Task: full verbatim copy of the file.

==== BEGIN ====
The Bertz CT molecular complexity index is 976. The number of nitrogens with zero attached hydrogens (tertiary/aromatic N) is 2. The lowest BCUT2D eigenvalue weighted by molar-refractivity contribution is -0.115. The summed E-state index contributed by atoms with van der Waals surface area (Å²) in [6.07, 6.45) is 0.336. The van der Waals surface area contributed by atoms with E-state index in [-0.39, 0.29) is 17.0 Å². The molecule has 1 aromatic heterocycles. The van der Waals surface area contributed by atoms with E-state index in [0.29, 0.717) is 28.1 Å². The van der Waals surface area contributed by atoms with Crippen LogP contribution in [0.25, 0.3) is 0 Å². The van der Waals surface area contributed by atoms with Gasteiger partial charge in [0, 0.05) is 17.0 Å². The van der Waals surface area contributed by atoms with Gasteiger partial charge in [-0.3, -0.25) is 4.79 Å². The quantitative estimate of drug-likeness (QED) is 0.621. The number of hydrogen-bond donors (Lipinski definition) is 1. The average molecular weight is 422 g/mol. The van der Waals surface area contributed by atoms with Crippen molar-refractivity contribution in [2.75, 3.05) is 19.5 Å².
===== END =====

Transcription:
The Bertz CT molecular complexity index is 976. The number of nitrogens with zero attached hydrogens (tertiary/aromatic N) is 2. The lowest BCUT2D eigenvalue weighted by molar-refractivity contribution is -0.115. The summed E-state index contributed by atoms with van der Waals surface area (Å²) in [6.07, 6.45) is 0.336. The van der Waals surface area contributed by atoms with E-state index in [-0.39, 0.29) is 17.0 Å². The molecule has 1 aromatic heterocycles. The van der Waals surface area contributed by atoms with E-state index in [0.29, 0.717) is 28.1 Å². The van der Waals surface area contributed by atoms with Crippen LogP contribution in [0.25, 0.3) is 0 Å². The van der Waals surface area contributed by atoms with Gasteiger partial charge in [0, 0.05) is 17.0 Å². The van der Waals surface area contributed by atoms with Gasteiger partial charge in [-0.3, -0.25) is 4.79 Å². The quantitative estimate of drug-likeness (QED) is 0.621. The number of hydrogen-bond donors (Lipinski definition) is 1. The average molecular weight is 422 g/mol. The van der Waals surface area contributed by atoms with Crippen molar-refractivity contribution in [2.75, 3.05) is 19.5 Å².